HIV is a virus that breaks down the human immune system. HIV can be effectively treated, and the sooner you receive treatment after contracting it, the better. Without treatment with medication, a person eventually gets AIDS, which can be fatal.
HIV is the virus that breaks down a person’s immune system and can cause AIDS. The virus is present in blood, semen and pre-cum, vaginal discharge and breast milk. AIDS is referred to when the immune system is no longer able to defend against viruses and bacteria that it would normally be able to deal with. You can get HIV through fucking without a condom. The risk is higher with anal sex. Oral sex and cunnilingus also involve a small risk. If the mucus membranes are damaged, the chance of transmission is also higher. You can also get HIV through contact with infected blood, through drug use, infected needles or a blood transfusion for example. Mothers can pass on HIV to their babies.
- If you have just been infected, you can get symptoms that seem like flu: fever, total depression or a rash
- Advanced HIV infection: fatigue, weight loss, fever, night sweats, diarrhoea, shortness of breath, a rash
Have I got it?
The only way to be certain whether you have HIV is to have an HIV test. If you belong to a key population and have unprotected sex, it is wise to get tested regularly. Flu-like symptoms can occur one to six week after contracting HIV. These can last for one to six weeks and can be an incentive to get tested. Discuss this with your doctor.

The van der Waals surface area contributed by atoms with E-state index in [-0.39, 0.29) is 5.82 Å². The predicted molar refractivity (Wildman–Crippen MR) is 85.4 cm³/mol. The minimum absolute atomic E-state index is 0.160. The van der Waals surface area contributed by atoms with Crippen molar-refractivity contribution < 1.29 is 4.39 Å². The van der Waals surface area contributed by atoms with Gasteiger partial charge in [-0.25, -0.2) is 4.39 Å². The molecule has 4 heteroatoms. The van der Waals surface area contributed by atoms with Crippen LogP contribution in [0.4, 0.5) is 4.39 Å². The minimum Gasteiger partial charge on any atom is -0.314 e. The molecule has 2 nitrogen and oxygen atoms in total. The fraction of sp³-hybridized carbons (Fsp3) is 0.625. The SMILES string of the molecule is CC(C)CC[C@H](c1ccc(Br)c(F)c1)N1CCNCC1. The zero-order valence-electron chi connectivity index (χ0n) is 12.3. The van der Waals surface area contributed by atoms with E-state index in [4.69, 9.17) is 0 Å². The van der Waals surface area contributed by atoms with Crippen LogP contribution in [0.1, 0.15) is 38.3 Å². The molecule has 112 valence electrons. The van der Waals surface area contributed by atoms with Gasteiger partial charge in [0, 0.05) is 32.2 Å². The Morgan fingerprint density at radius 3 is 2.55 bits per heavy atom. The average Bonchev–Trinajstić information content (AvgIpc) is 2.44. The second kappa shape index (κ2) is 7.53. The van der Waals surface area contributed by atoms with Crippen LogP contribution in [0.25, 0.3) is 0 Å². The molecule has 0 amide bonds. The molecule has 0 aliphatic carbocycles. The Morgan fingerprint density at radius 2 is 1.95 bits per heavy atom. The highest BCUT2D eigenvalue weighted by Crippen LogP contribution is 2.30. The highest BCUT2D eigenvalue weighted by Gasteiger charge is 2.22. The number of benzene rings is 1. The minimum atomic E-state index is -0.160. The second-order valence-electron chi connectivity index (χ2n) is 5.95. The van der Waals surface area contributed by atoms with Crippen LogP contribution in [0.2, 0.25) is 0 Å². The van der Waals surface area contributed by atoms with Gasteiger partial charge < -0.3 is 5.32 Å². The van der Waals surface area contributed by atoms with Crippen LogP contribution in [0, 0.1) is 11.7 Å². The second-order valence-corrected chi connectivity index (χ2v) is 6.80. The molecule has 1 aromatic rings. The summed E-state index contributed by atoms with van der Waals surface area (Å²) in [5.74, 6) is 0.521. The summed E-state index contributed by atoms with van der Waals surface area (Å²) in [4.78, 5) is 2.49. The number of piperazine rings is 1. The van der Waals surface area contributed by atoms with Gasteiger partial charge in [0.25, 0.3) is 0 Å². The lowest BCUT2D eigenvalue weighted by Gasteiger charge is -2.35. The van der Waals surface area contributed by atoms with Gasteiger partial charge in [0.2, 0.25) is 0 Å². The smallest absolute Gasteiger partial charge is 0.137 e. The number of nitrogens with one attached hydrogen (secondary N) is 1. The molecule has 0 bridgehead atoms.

HIV remains in the body forever. It can be suppressed with antiretrovirals. Combination therapy involves taking three antiretrovirals a day. There are combination pills containing several antiretrovirals which make treatment easier. It is important to take the pill (or pills) on time. Someone with HIV remains under the supervision of an HIV treatment provider. Antiretrovirals can have side effects. One patient can have more problems with this than another. Fast commencement of treatment has major benefits: you remain healthier and have a lot less chance of passing on the virus to someone else.
- Go to a doctor for an HIV test
- If you have had unprotected sex, have an STI test. Someone with HIV is at greater risk of another STI. A person with another STI also has a greater chance of getting HIV
- Have another HIV test three months after your last risk
- If you have just run the risk of HIV, start taking antiretrovirals as soon as possible (within 72 hours), so-called PEP treatment
- If you have HIV, quickly make an appointment with an HIV treatment provider: the sooner you start treatment with antiretrovirals the better
- Notify your sexual partners since your last HIV-negative result. If you find that difficult, discuss it with the doctor or nurse